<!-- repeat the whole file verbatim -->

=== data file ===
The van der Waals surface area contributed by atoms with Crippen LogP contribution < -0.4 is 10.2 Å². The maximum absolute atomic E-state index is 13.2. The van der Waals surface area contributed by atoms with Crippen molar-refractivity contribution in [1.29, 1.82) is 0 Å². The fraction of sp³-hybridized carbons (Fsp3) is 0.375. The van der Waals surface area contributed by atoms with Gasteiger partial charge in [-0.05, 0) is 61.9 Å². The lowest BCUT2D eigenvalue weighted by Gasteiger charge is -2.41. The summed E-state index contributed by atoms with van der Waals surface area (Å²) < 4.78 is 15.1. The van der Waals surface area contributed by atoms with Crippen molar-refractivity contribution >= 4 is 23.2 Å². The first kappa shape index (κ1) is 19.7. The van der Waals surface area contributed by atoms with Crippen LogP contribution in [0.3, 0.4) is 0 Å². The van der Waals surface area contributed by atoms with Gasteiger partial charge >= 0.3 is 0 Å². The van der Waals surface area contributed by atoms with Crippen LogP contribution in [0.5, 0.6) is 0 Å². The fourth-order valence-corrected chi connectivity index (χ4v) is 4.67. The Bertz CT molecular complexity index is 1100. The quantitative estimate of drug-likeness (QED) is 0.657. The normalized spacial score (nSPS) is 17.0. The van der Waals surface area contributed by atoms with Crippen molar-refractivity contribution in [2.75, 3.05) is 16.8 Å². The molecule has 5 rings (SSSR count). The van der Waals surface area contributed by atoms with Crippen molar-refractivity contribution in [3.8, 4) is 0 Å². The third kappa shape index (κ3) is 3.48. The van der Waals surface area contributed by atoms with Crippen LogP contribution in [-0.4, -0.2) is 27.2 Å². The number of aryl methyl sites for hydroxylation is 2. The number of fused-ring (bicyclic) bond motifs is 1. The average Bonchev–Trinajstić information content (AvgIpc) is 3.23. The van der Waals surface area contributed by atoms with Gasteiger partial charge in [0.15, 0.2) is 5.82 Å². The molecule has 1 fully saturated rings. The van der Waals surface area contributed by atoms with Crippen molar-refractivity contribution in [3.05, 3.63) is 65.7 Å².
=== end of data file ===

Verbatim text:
The van der Waals surface area contributed by atoms with Crippen LogP contribution < -0.4 is 10.2 Å². The maximum absolute atomic E-state index is 13.2. The van der Waals surface area contributed by atoms with Crippen molar-refractivity contribution in [1.29, 1.82) is 0 Å². The fraction of sp³-hybridized carbons (Fsp3) is 0.375. The van der Waals surface area contributed by atoms with Gasteiger partial charge in [-0.05, 0) is 61.9 Å². The lowest BCUT2D eigenvalue weighted by Gasteiger charge is -2.41. The summed E-state index contributed by atoms with van der Waals surface area (Å²) < 4.78 is 15.1. The van der Waals surface area contributed by atoms with Crippen molar-refractivity contribution >= 4 is 23.2 Å². The first kappa shape index (κ1) is 19.7. The van der Waals surface area contributed by atoms with Crippen LogP contribution in [0.3, 0.4) is 0 Å². The van der Waals surface area contributed by atoms with Gasteiger partial charge >= 0.3 is 0 Å². The van der Waals surface area contributed by atoms with Crippen LogP contribution in [0.5, 0.6) is 0 Å². The fourth-order valence-corrected chi connectivity index (χ4v) is 4.67. The Bertz CT molecular complexity index is 1100. The quantitative estimate of drug-likeness (QED) is 0.657. The normalized spacial score (nSPS) is 17.0. The van der Waals surface area contributed by atoms with Crippen molar-refractivity contribution in [2.75, 3.05) is 16.8 Å². The molecule has 5 rings (SSSR count). The van der Waals surface area contributed by atoms with Crippen molar-refractivity contribution in [3.8, 4) is 0 Å². The third kappa shape index (κ3) is 3.48. The van der Waals surface area contributed by atoms with Crippen LogP contribution in [-0.4, -0.2) is 27.2 Å². The number of aryl methyl sites for hydroxylation is 2. The number of fused-ring (bicyclic) bond motifs is 1. The average Bonchev–Trinajstić information content (AvgIpc) is 3.23. The van der Waals surface area contributed by atoms with Gasteiger partial charge in [0.15, 0.2) is 5.82 Å². The molecule has 1 fully saturated rings. The van der Waals surface area contributed by atoms with Crippen molar-refractivity contribution in [3.05, 3.63) is 65.7 Å².